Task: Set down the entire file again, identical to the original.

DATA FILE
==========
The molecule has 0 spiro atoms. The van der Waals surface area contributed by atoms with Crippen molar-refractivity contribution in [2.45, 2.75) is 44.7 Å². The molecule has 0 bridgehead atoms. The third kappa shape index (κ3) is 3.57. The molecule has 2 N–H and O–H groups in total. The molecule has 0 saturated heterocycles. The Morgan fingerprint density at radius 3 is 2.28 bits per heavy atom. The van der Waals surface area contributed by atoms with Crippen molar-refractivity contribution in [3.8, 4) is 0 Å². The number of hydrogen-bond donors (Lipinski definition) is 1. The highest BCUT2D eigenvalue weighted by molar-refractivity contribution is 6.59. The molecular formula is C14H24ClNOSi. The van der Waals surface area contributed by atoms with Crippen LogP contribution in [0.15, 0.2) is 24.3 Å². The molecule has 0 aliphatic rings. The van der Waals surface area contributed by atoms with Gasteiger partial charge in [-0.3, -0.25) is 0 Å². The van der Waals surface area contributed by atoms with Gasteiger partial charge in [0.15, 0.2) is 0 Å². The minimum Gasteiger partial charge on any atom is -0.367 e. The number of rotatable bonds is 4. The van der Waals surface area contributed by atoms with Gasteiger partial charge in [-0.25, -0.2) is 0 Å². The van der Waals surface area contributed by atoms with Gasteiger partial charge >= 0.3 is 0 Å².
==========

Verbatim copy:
The molecule has 0 spiro atoms. The van der Waals surface area contributed by atoms with Crippen molar-refractivity contribution in [2.45, 2.75) is 44.7 Å². The molecule has 0 bridgehead atoms. The third kappa shape index (κ3) is 3.57. The molecule has 2 N–H and O–H groups in total. The molecule has 0 saturated heterocycles. The Morgan fingerprint density at radius 3 is 2.28 bits per heavy atom. The van der Waals surface area contributed by atoms with Crippen molar-refractivity contribution in [3.8, 4) is 0 Å². The number of hydrogen-bond donors (Lipinski definition) is 1. The highest BCUT2D eigenvalue weighted by molar-refractivity contribution is 6.59. The molecular formula is C14H24ClNOSi. The van der Waals surface area contributed by atoms with Crippen LogP contribution in [0.15, 0.2) is 24.3 Å². The molecule has 0 aliphatic rings. The van der Waals surface area contributed by atoms with Gasteiger partial charge in [-0.3, -0.25) is 0 Å². The van der Waals surface area contributed by atoms with Gasteiger partial charge in [0.15, 0.2) is 0 Å². The minimum Gasteiger partial charge on any atom is -0.367 e. The number of rotatable bonds is 4. The van der Waals surface area contributed by atoms with Gasteiger partial charge in [-0.25, -0.2) is 0 Å². The van der Waals surface area contributed by atoms with Gasteiger partial charge >= 0.3 is 0 Å².